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Cost of housing in Canada

Toronto should read zero into any federal promise until they have the cheque cashed and money in hand. The liberal government cannot be trusted with the most basic of honest intentions. It's not in their nature to keep promises.
 
Long term, done right, that could be the answer. Short term? Recipe for rapid "gentrification" and rural alienation as people get rapidly priced out of their hometowns by the influx of of city money.
I had a chance to move to Prince Edward County a few years ago. Nice rural county with a few small towns. Then it 'got found' by urban folk. Now it's all art shoppes, wineries and bistros selling unicorn burgers. All of a sudden it was priced out of reach. Similar changes have happening in places like Carleton Place, Barrie and lots of other communities.

Not everyone wants to live in a small community and, of those who do, many want to make it into smaller version of the city they came from. Not everyone care work-from-home. Rural connectivity is a challenge but much less so in small to medium sized towns. Most medium-sized communities have decent road connections.

Airports? Unless we are willing to subsidize scheduled regional airlines like Ontario did with NorOntair, many short hauls are money losers, expensive and prone to cancellation. Getting slots at places like Pearson is already a challenge.
 
Invest in trains, it makes so much more sense than planes or cars. Its also substantially better for the environment. The problem is the high upfront costs associated with them.
 
Invest in trains, it makes so much more sense than planes or cars. Its also substantially better for the environment. The problem is the high upfront costs associated with them.
And land,....and people to use them. I see lots of GO trains go by that are mostly empty.
 
Invest in trains, it makes so much more sense than planes or cars.

I love VIA Rail and GO Trains, and GO buses.

UP Express 8 minutes to Union.
$2.51 on your Presto card.
 
Invest in trains, it makes so much more sense than planes or cars. Its also substantially better for the environment. The problem is the high upfront costs associated with them.
The capital and operating costs are both blowouts. The problem is that trains operate on absolutely fixed monopolistic routes which are expensive to build, whereas buses have comparatively unparalleled flexibility and use multi-purpose thoroughfares. Eventually the operating deficits of trains cause transit authorities to start cannibalizing bus routes, and things just get worse.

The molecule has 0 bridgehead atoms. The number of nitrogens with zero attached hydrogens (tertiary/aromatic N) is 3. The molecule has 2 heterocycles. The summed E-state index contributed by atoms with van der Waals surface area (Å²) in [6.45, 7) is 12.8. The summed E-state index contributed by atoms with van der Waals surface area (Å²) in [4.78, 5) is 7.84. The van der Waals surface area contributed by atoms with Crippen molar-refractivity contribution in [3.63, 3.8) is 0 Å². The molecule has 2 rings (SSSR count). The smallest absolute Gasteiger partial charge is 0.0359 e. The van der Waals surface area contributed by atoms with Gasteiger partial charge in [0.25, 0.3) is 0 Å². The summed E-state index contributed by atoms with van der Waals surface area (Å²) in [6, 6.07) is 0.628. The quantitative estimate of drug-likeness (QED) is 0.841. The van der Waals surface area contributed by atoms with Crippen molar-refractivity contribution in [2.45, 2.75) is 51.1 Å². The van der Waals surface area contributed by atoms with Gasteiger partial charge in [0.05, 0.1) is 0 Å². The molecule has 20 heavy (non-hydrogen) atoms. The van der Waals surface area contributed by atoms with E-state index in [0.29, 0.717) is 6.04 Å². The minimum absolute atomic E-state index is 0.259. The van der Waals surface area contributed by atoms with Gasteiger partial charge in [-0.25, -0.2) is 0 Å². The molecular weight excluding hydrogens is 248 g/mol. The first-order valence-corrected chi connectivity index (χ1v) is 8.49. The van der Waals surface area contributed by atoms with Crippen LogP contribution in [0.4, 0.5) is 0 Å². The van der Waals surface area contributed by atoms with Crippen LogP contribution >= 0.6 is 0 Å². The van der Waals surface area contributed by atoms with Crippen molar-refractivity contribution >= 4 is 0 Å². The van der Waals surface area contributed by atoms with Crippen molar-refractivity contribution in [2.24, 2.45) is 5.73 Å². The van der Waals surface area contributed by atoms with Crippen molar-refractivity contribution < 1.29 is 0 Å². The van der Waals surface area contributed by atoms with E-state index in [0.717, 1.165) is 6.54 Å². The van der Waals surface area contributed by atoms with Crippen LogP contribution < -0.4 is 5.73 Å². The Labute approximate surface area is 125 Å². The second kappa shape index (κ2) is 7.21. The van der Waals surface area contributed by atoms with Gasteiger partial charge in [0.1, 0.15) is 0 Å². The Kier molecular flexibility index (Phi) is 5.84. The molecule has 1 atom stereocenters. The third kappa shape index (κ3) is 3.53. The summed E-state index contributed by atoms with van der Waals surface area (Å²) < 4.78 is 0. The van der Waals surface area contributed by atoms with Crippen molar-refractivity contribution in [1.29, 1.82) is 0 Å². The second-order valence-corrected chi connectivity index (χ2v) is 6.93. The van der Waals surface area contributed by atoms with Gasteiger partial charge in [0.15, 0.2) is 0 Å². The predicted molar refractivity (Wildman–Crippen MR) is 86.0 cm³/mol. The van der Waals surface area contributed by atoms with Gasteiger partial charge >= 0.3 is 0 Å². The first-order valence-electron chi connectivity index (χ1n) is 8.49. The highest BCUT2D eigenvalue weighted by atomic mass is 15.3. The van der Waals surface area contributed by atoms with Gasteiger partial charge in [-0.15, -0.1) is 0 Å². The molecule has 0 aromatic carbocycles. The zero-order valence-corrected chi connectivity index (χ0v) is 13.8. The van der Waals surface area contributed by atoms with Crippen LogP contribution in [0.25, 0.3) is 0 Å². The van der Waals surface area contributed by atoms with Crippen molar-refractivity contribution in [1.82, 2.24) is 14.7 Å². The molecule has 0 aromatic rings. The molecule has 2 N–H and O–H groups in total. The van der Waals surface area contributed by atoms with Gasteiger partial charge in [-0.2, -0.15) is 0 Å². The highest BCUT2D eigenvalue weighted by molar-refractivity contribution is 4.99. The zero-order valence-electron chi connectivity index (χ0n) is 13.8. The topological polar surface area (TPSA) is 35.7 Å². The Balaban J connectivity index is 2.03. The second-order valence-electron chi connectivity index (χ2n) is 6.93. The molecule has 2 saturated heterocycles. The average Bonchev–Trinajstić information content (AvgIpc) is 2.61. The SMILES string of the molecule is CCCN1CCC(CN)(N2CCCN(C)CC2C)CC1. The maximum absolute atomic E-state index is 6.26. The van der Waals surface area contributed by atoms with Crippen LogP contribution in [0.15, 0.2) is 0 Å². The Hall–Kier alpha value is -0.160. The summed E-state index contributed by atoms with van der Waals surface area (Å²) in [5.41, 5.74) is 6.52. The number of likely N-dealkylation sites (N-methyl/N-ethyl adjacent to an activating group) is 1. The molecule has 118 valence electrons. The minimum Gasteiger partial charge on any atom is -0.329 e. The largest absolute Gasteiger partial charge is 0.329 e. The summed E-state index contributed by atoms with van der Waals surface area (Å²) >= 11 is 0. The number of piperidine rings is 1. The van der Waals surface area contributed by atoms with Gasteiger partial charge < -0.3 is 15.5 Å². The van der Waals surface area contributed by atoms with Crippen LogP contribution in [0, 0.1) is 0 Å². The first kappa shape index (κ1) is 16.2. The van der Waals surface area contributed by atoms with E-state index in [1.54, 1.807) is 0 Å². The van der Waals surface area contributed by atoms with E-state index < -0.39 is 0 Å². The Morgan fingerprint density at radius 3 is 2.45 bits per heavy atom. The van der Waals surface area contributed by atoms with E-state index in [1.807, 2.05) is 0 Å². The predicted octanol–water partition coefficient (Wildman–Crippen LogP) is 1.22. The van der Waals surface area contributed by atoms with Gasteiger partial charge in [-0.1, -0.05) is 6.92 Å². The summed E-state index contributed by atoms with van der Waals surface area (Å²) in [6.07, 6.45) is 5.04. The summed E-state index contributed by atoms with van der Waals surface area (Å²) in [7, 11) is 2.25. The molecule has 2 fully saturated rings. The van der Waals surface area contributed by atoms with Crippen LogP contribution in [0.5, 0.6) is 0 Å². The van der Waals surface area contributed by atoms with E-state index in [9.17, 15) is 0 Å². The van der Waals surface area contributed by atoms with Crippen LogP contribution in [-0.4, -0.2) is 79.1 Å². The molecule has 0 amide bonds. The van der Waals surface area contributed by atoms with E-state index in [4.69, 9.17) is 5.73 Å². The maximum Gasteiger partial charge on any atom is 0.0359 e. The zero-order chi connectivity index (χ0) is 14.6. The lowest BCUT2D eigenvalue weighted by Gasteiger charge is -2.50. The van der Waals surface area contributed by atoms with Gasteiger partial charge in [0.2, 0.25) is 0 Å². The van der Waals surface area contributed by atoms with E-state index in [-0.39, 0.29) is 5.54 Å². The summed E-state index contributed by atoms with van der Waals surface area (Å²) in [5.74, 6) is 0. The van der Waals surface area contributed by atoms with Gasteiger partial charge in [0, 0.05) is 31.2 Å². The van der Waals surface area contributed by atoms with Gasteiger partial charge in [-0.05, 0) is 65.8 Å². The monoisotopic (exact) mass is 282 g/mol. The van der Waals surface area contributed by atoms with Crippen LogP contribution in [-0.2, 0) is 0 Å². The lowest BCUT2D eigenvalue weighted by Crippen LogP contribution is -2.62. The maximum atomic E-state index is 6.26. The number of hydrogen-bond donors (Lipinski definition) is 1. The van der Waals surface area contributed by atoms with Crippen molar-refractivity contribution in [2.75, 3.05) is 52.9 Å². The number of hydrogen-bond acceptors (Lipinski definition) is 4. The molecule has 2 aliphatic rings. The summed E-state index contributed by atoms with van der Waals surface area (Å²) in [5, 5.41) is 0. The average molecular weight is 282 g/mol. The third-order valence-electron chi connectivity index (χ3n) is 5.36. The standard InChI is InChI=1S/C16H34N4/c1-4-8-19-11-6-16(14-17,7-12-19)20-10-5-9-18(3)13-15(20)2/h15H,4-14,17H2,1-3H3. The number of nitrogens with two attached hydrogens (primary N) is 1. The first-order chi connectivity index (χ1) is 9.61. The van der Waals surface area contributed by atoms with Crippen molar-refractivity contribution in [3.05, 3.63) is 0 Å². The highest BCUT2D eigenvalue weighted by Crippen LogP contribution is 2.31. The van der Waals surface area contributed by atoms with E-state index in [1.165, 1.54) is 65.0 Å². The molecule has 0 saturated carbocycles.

That's something I've been thinking about. In my hometown (and I'm sure all across the country) there's no shortage low key 3-8 unit multires buildings, made from converted "stately" homes - two story sprawling brick pre-wars. They'd be out of place in a neighbourhood of cookie cutter bungalows, but anything with any size variety at all they blend right in. But you'd never get approval to build them.
I lived in one of those apartments made from a "stately home"... I'd rather live in a building made to be apartments.

Three to four story low rise buildings don't hurt the communities they are in, apart from the fact they allow in filthy "renters"... Nothing is worse in a respectable community than people who are too poor to buy a home.
 
Or you could just rent for under $5000 per month. That's pretty much in line with commercial property in the area that range from $25 to $40 per sq ft. While property is running high these days I don't see how a buyer can recoup costs at $10 million.

In some cases, having the missing piece for someone trying to accumulate a larger collection of land lets you extract a significantly higher price.
 
In some cases, having the missing piece for someone trying to accumulate a larger collection of land lets you extract a significantly higher price.
sculptured software monopoly GIF
 
In some cases, having the missing piece for someone trying to accumulate a larger collection of land lets you extract a significantly higher price.

Well, there is something happening in the neighbourhood. But that was a larger lot. All it needed was a zoning change.


 
I suppose most like to keep an eye on local housing markets.

This one ( Toronto - Bloor West Village area ) sold for $1.9-million (May, 2023).

Toronto ( Danorth and Vic Park area ) two-bedroom semi went for $830,000

This one ( Toronto - Yonge and Lawrence area ) got $2.368 Million.

etc...

 
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